Title: Can Pacific peoples be labelled as talent in New Zealand? The prejudicial effects of societal stereotypes
Authors: Hyun Mi Park; Ella Marie Hughes
Addresses: School of Strategy and Leadership, Coventry University, William Morris Building, Gosford Street, Coventry, CV1 5DL, UK ' School of Strategy and Leadership, Coventry University, William Morris Building, Gosford Street, Coventry, CV1 5DL, UK
Abstract: There is an assumed prototype for talent, yet the stereotype of one's ethnicities influences the prototype. Stereotypes are therefore a discriminating factor limiting people's ability within the workforce. For Pacific peoples in New Zealand, since the early migratory outset, they continue to feature heavily in deprivation statistics. Pacific people are New Zealand's lowest median income earner, at the benefit of New Zealand's society and economy. Although it is critical to examine the stereotypes of the various ethnicities in the high skilled workforce, stereotyping and the resultant discrimination are under-researched in the talent management field. Therefore, this research explores the effects of stereotypes in talent identification through the case of Pacific peoples in New Zealand. It concludes that stereotypes negatively influence the decision-making process to identify talented employees. It contributes to establish diversity-oriented policies for policy makers and expand our knowledge on the prejudicial effects of societal stereotypes in the workforce.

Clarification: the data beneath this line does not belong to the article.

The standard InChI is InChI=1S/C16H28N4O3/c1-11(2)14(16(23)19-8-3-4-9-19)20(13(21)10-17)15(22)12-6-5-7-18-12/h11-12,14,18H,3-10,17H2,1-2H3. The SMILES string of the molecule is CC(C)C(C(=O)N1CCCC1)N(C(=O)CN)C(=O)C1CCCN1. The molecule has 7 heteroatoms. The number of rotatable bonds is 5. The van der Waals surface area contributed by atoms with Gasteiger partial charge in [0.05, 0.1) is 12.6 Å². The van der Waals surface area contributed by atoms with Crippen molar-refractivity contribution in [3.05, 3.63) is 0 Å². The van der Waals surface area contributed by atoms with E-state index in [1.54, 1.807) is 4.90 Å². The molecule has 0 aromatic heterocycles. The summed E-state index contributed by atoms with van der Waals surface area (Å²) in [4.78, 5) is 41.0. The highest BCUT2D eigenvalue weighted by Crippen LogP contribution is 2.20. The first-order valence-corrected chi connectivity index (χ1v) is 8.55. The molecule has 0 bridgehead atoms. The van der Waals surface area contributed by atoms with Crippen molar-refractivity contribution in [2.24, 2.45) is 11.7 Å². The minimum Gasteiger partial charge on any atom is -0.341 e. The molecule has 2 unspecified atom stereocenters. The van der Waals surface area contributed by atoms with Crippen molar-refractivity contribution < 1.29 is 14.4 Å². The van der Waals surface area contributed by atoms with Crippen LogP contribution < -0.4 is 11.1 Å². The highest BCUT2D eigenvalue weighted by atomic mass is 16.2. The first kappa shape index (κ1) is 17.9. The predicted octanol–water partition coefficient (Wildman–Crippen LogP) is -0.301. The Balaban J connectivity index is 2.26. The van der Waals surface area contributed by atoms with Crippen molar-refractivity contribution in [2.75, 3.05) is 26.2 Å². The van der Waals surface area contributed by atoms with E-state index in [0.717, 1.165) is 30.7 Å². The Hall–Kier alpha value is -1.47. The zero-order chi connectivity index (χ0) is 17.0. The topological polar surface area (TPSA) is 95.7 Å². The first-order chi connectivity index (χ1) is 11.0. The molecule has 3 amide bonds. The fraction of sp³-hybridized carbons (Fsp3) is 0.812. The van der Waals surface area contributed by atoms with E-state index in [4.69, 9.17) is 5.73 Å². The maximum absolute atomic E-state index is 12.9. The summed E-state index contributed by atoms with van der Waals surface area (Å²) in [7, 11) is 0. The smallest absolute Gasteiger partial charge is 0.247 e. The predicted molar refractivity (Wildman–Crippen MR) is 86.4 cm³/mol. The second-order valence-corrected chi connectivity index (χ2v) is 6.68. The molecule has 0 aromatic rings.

Keywords: Pacific peoples; stereotype; discrimination; New Zealand; talent management; prejudicial effects.
International Journal of Export Marketing, 2020 Vol.3 No.4, pp.356 - 369
Received: 30 Mar 2020
Accepted: 03 Jul 2020
Published online: 14 Sep 2020 *